The Big Short: How Storytelling Clarifies Business & Financial Information

If you’ve seen – or heard of – The Big Short, the recent blockbuster about the collapse of the housing industry with Steve Carrell, Christian Bale, Ryan Gosling and Brad Pitt, you know that the film depicted outliers in high-finance unpacking the root issues of the 2008 financial crisis.  Even more telling than the film’s plot itself showing how the bubble burst:  the clever “sidebars” featuring explanatory blurbs in hilarious style.

A key take-away for anyone developing content for the legal or financial industry is to use storytelling as an effective explanatory device for copywriting.  A recent Fast Company article articulated how much more our brains are engaged by storytelling than the cold, hard facts, and pointed to numerous studies that confirm it.  Consider how these scenarios could play out:

  • Need to convey the emotional and financial complexity of estate planning? Draw on a hard-luck tale using a 1st-person accounting and show the unfortunate outcome to survivors of the failure to plan. Imagine the impact of that compared to a list of bullet points about probate costs.
  • Want to illustrate the circumstances in which a reverse mortgage can be advantageous? Spin a yarn about an independent senior enjoying the flexibility and autonomy of aging well in place. Contrast this saga with a chart of retirement asset expenditures.

Some cautionary measures, however, will ensure that your attempts at storytelling enhance – rather than disguise or confuse – your financial copywriting or legal marketing message:

  1. Don’t just plop the same boring copy into a forced “narrated” tome.  You need to do a wholesale revision on the presentation to make it into a successful story.  Carefully decide where the story begins and ends, and what the main message should be.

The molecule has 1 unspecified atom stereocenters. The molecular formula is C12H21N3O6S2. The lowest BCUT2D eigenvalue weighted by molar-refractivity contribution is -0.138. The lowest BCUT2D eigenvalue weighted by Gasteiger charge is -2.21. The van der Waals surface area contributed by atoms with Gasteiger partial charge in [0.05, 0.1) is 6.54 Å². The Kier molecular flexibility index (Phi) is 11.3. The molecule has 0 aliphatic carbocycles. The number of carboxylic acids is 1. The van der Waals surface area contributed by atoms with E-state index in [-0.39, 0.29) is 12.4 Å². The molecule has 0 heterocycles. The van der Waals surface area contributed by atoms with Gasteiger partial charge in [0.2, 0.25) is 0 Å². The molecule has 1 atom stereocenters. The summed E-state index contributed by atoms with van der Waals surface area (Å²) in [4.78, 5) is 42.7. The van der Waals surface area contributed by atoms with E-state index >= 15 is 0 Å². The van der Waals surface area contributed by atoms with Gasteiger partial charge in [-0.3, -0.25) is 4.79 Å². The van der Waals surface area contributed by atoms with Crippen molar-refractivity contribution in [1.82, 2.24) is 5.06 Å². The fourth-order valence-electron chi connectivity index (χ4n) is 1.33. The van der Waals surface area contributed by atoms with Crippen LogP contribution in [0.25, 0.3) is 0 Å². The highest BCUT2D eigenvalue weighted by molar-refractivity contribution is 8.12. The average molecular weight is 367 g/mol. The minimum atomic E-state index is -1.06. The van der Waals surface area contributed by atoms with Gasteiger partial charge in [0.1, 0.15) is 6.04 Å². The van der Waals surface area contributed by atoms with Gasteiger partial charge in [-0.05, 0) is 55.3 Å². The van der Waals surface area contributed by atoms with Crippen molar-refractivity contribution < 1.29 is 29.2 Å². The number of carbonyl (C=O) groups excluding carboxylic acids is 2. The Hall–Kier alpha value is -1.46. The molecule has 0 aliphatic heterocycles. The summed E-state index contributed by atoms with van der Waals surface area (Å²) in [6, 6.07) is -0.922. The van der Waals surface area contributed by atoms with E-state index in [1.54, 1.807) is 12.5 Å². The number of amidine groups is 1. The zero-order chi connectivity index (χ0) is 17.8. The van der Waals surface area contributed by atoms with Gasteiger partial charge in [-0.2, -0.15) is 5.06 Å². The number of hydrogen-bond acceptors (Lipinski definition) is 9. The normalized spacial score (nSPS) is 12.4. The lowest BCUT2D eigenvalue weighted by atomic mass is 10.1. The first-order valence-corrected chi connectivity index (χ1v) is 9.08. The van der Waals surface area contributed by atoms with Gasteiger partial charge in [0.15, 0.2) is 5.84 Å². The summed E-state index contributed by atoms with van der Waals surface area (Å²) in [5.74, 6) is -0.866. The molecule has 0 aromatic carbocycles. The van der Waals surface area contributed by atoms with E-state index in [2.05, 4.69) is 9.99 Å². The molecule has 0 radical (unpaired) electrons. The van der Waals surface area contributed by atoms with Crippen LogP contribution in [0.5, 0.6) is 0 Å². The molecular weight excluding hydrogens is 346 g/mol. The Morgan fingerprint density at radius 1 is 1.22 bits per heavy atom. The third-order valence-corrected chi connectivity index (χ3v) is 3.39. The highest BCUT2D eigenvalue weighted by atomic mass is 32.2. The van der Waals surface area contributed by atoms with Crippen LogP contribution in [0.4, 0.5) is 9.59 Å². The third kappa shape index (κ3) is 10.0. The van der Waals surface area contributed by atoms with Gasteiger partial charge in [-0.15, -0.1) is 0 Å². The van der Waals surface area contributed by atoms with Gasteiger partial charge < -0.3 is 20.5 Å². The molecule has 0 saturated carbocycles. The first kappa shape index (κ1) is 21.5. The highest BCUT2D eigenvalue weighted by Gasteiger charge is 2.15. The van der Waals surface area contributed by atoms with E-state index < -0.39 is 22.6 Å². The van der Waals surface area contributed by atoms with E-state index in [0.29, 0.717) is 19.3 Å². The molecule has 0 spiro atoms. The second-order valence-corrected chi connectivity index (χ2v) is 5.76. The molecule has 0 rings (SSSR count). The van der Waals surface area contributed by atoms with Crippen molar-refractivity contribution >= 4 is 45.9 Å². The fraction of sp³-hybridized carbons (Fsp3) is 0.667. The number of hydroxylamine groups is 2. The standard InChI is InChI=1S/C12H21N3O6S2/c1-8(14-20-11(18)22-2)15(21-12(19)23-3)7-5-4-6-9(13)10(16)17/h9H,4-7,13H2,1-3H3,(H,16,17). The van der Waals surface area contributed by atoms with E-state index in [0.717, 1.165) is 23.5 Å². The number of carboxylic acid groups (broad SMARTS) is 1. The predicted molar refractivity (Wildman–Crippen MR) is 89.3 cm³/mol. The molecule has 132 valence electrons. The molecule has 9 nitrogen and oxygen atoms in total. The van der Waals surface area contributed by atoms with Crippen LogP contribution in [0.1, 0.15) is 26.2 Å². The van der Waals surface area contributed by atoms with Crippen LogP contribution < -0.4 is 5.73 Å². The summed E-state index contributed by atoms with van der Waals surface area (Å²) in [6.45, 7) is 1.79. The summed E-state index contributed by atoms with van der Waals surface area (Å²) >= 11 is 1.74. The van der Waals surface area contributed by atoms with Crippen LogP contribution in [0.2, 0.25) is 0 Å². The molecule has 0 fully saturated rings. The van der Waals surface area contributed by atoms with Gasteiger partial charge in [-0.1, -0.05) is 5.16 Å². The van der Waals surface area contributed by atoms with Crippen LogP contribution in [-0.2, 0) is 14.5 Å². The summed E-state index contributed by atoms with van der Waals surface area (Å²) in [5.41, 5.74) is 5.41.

2. Play with the placement of the story as part of your article/post/message. It may be most impactful to jump right into a scene and then make the point. Or it may be best to set the stage with some introductory points which the story illustrates.
  3. Remember that storytelling is a different type of writing. It may take some time to develop your skills at enlivening your prosaic content in this manner.  There are some great resources online to hone these skills.
  4. Help readers draw conclusions. Just depicting a scenario may not drive home the key points.  You need to help the reader tie up “the moral of the story” with the important takeaways.

While Hollywood still clearly has some lessons to learn (#OscarsSoWhite, anyone?), there are a few tricks of the trade that have value in creating compelling content.

 

When Less is More: Lessons from Large Firm Blogs

A recent article posted on the excellent JD Supra blog for law firm marketing discussed law firm marketingwhat large firms do on their blogs to define their practice area and build their online presence.   A common trend in 2011, they report, was for firm websites to pile on great heaps of content and appear as a large conglomerate in something resembling a “corporate brochure.”  This pattern, they now point out, seems to be transforming to a greater emphasis on enhancing a site’s functionality.

In the great race to look big and powerful and draw an ever-increasing number of page views – whether by amassing tons of SEO-enriched content or through a slick web design – one vital point of emphasis is getting overlooked:   It doesn’t matter how many people are viewing your site if they are the wrong people.

While developing and sharing plenty of fresh content on a consistent basis helps to build reputation and solidify a firm’s position as a thought-leader, relevance is often overlooked.

The goals of a large firm’s website include turning a qualified website visitor into a new client without wasting time talking to non-qualified prospects and supporting existing clients.

This nugget is equally true for firms of all sizes.  It is vital to consider some key questions when you select content to be posted to your firm’s blog and social media outlets:

 

1.  Are you writing for business or consumer prospects?

2.  Does the look of your website reflect the size and scope of your business and potential clients?